Dementia requires complex care and shouldn't ever be diminished to just one symptom.

4. Dementia has no gender preference

Until recently, actors who portrayed sufferers of dementia were predominantly female. Still Alice, The Notebook, Grey's Anatomy, The Iron Lady and Iris all show women suffering from dementia and Alzheimer's disease. However, dementia does not have a gender preference; the older you get, the more likely you are to suffer from dementia, and because women tend to live longer than men, there are more female sufferers overall. 61% of dementia patients are female, and 39% are male.

5. Dementia isn't a rapid disease

Still Alice (2014) tells the story of linguistics professor Dr Alice Howland and her poignant battle with early-onset dementia. The film has been recognised as a fairly accurate portrayal of what it is like to have Alzheimer's disease, apart from the fact that Alice's decline happens in under a year. Alzheimer's disease and dementia can take as long as ten years to fully develop; vascular dementia is the quickest form of dementia to develop, but it is incredibly rare in anyone under the age of 65.

If you suspect that a loved one of family member is suffering from Alzheimer's or dementia, or you are looking for support for someone with these diseases, please do not hesitate to get in touch. Our team of professionals are always willing to help.
Scientists have made a medical breakthrough by creating a drug that stops the symptoms of Alzheimer's disease. The drug, which is the first of its kind, has halted deterioration of the brain, which is caused by Alzheimer's, the most common form of dementia.

Dementia affects 850,000 people in the UK, and 520,000 of them have Alzheimer's disease, a physical disease that affects the brain. Alzheimer's causes a build-up of proteins in the brain, which then forms structures known as 'tangles' or 'plaques'. These plaques results in no connection between nerve cells, causing them to die, along with a loss of brain tissue. It also limits the production of chemicals in the brain, meaning that important messages are not transmitted.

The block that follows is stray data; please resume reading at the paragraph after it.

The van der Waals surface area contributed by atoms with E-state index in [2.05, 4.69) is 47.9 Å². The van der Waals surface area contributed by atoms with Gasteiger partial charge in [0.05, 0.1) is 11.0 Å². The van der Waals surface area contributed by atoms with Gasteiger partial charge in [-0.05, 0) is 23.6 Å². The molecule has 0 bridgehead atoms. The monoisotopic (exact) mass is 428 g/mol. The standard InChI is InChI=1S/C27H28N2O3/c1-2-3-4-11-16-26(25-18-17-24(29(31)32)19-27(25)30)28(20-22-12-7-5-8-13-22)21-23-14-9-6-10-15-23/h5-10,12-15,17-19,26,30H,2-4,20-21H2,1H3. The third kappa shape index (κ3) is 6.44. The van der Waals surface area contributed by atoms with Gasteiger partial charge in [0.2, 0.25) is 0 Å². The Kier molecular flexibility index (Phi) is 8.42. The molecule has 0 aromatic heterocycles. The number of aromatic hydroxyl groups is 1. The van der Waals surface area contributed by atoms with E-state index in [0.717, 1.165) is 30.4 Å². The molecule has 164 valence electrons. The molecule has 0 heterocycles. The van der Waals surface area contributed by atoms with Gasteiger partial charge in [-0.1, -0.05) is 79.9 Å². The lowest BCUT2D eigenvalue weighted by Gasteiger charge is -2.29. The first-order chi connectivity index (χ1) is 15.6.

What is Alzheimer's Disease?

The symptoms of Alzheimer's include memory loss, depression, hallucinations, inability to judge distances and dimensions, inability to concentrate, and becoming easily confused. As Alzheimer's disease progresses, the symptoms become more severe and patients often end up in need of home care services to help support them in their daily routine and assist with certain tasks.

There are already drugs (such as Donepezil) to control the symptoms of Alzheimer's, as well as therapy to help delay memory loss. However, this drug is the first of its kind to stop the deterioration of the brain, with some patients' deterioration rate stabilising for as long as 18 months. Research has shown that those who have taken the drug have had their fundamental cognitive skills maintained throughout the study.

These results were presented at the Alzheimer's Association International Conference in Toronto by Dr Serge Gauthier of McGill University. He said:

"This is the first time it has happened in our field that a drug reduces the rate of brain atrophy. As a practising clinician, I see Alzheimer's patients, their families and caregivers continually share their desperate need for a truly therapeutic product."

If you have a family member who is suffering from Alzheimer's disease and would like some advice on how best to care for them, do not hesitate to get in touch.